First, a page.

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Monday, 2 December 1985
Page: 2694

Senator WALSH (Minister for Finance)(5.35) —I can only endorse Senator Siddons's final comments in drawing attention to the humbug and hypocrisy of the Opposition, which has decided on what it thinks is the opportunistic course of taking all the goodies in the tax package while rejecting all the nasties, to use Senator Messner's words. In other words, the Opposition is taking the cynical opportunistic approach against the advice that Senator Messner gave on 19 September when the tax policy was announced.

I understand that Senator Messner raised the question of privatisation, among other things. I will say a few words about that, although I do not intend to delay the passage of the States Grants (General Revenue) Bill 1985 for any significant time. Privatisation as proposed by the Liberal Party in South Australia amounts to no more than a bit of creative accounting, and illusory accounting at that. The privatisation proposal put forward by the South Australian Liberal Leader is to flog off 49 per cent of public equity in the South Australian Oil and Gas Corporation Pty Ltd. That money, so he says, along with a few other minor disposals of assets, will be used to reduce the public debt and therefore public debt interest payments. The tax cuts he proposes will be funded by the consequential lower payments on public debt interest. The document the South Australian Liberals prepared refers to the dividends that will accrue to the public because of the remaining 51 per cent equity in the South Australian Oil and Gas Corporation. However, it fails to mention the dividends forgone by the sale of the 49 per cent equity in that Corporation, which, according to Mr Olsen, is the basis on which the so-called tax cuts would be funded.

Without going into any ideological disputes about the merits or otherwise of public or private ownership, it is quite apparent, regardless of what one's views may be on this question, that the South Australian Opposition Leader is doing a bit of financial conjuring. He is cooking the books and claiming that he can fund tax cuts when, if his proposals are followed through, this cannot be done.

The second point which has direct relevance to this Bill-Senator Siddons has pointed this out-is that the legislation provides not only the level of general purpose payments to the States for this financial year but also a 2 per cent real increase in those general purpose payments for each of the next two succeeding years-that amounts to 4 per cent in the second year-adjusted for population movements and a few other factors. Given that the Liberal Party's shadow Treasurer has already said publicly that the Commonwealth should reduce its outlays by cancelling those 2 per cent real increases in general purpose payments to the States-that is, a 2 per cent real increase next year on this year's figure and a further 2 per cent real increase the year after on next year's figure-given that the Liberal Party is already publicly committed, through a statement of its shadow Treasurer, to cancelling that 2 per cent real increase, and given that the Liberal Party would have us believe it is a party of principle which consistently applies a rigorous attitude to economic policies, and particularly to matters of government expenditure, I wonder why the Opposition has not moved a request to this Bill in the Senate that the 2 per cent real increase for the next financial year be cancelled. It is, after all, Opposition policy. Opposition policy, as expounded by Mr Carlton, the shadow Treasurer, is that the 2 per cent real increase in general purpose payments to the States, which will be enacted by this legislation, should be cancelled. Given that it is Opposition policy to cancel that increase, I wonder why-I ask again-Senator Messner has not moved a request of the House of Representatives that the Bill be amended in order to accommodate that 2 per cent reduction in real payments to the States, which is Liberal Party policy.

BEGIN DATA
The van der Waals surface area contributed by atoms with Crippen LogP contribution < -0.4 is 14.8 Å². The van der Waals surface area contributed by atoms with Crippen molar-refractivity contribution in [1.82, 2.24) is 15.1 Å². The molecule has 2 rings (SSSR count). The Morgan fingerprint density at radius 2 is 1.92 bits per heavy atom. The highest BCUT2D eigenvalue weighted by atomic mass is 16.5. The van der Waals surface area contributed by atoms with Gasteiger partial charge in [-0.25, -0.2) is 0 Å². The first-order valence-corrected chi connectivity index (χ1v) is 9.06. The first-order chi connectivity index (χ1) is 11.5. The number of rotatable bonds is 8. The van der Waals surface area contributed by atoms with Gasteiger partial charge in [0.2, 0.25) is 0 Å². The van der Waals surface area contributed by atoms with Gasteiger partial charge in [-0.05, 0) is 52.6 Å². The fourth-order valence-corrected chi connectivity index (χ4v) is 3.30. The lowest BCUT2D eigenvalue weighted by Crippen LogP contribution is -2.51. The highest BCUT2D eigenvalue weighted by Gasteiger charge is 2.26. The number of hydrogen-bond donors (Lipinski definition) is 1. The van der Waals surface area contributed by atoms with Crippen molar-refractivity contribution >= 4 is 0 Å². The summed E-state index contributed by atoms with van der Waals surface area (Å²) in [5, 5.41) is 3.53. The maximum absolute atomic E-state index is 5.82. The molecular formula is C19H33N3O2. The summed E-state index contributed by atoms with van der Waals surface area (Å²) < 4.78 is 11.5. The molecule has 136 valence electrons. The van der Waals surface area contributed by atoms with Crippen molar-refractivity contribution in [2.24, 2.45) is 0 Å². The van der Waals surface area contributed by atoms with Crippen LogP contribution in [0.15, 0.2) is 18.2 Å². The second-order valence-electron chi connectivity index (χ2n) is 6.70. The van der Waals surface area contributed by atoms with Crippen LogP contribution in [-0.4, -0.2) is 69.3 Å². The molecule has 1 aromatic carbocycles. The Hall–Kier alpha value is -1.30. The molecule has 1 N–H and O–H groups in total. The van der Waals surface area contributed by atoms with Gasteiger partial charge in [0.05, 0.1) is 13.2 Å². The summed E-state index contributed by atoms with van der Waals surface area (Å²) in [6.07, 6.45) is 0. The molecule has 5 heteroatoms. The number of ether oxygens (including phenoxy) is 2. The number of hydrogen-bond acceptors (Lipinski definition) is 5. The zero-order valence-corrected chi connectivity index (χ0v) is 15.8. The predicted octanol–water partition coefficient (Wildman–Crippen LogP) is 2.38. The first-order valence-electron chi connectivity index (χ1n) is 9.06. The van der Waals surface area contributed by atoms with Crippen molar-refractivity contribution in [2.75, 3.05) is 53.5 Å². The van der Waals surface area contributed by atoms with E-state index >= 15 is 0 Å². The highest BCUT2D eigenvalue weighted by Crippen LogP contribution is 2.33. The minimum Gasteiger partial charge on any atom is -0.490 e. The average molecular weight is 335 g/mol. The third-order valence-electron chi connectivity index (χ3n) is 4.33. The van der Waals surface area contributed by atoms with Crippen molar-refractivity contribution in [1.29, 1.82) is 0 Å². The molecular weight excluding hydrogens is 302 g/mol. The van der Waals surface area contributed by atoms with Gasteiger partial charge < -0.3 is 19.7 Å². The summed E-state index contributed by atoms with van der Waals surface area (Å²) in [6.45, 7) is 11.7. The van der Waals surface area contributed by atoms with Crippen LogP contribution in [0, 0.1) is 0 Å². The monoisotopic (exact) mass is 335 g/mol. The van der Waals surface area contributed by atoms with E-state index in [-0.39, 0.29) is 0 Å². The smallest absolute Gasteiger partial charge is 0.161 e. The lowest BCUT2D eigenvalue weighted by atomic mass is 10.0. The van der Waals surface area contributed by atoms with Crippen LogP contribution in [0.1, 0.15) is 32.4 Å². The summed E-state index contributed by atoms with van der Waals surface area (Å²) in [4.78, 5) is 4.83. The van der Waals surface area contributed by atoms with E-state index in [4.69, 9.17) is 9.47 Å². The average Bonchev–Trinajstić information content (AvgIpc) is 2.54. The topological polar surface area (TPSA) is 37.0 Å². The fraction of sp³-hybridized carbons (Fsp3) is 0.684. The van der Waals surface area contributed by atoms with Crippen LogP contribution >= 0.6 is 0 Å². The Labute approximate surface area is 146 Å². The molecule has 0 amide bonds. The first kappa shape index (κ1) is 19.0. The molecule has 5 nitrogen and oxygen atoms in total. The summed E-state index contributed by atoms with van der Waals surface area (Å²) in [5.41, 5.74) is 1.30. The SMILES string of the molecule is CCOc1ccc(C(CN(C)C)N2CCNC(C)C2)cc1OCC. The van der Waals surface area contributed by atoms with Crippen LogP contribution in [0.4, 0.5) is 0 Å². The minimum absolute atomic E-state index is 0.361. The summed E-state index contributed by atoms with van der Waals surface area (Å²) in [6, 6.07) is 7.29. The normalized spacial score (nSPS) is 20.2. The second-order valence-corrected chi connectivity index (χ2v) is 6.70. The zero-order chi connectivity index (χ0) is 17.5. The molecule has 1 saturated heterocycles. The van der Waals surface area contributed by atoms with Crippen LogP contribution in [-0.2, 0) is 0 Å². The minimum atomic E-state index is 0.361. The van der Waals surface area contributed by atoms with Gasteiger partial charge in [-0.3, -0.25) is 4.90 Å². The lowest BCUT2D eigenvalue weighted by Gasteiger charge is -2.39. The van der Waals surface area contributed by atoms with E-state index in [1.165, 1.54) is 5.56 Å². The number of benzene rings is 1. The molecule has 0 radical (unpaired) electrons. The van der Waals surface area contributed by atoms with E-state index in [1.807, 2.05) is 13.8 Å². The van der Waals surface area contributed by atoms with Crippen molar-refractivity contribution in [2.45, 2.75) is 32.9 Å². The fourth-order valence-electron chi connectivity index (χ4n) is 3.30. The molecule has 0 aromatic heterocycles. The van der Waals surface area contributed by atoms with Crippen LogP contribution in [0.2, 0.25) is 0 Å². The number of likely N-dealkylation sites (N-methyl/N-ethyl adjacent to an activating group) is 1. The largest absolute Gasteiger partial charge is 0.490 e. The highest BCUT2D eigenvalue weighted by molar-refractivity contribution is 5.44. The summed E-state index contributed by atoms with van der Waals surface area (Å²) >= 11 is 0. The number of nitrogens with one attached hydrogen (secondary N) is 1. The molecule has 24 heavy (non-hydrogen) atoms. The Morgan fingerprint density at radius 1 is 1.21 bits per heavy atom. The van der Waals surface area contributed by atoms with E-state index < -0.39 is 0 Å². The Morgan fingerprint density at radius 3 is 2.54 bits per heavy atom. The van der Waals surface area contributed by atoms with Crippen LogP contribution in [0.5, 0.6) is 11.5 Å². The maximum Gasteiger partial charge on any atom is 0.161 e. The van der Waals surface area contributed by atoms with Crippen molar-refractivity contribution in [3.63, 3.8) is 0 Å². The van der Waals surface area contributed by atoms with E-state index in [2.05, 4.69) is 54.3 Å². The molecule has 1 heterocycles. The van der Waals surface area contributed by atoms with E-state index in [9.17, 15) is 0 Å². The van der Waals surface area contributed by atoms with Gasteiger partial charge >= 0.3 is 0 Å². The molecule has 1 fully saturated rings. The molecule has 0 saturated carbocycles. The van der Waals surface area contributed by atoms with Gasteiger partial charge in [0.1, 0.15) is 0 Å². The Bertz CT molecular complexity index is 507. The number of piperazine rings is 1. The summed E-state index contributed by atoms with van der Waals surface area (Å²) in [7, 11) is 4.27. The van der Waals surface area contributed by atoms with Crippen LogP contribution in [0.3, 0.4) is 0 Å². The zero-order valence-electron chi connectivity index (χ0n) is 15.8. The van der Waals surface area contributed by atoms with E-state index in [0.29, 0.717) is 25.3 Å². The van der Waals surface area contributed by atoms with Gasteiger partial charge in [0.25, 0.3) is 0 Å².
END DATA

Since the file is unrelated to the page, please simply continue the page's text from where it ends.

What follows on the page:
Senator Maguire —Higher taxes in South Australia too.

Senator WALSH —Yes. I can only assume, as Senator Maguire reminds me, that the only reason that has not been done is that the Liberal Party knows that if such an amendment were to be successful South Australia, for example, would be denied $25m in the next financial year and to recover that amount of revenue would require an 80 per cent increase in third party insurance payments for vehicle owners. I must say that it would be extraordinary-more than extraordinary; incongruous-for the Opposition Leader, who is going to the election on a policy of lower taxes, to be simultaneously proposing a monstrous 80 per cent increase in third party insurance payments for vehicle owners.

I do not propose to say any more on this. The Bill has not been opposed even though it is clearly in conflict with Liberal Party policy, which is to reduce payments to the States. Whereas this legislation provides for a real increase in real payments to the States over the next two financial years, the Liberal Party has not had the courage actually to tack on a request to the Bill and thereby implement its policies, for the cynical reasons that I have already given; that is, the Bill has to be dealt with this week and the Opposition knows that there is a South Australian election on Saturday.

Question resolved in the affirmative.

Bill read a second time, and passed through its remaining stages without amendment or debate.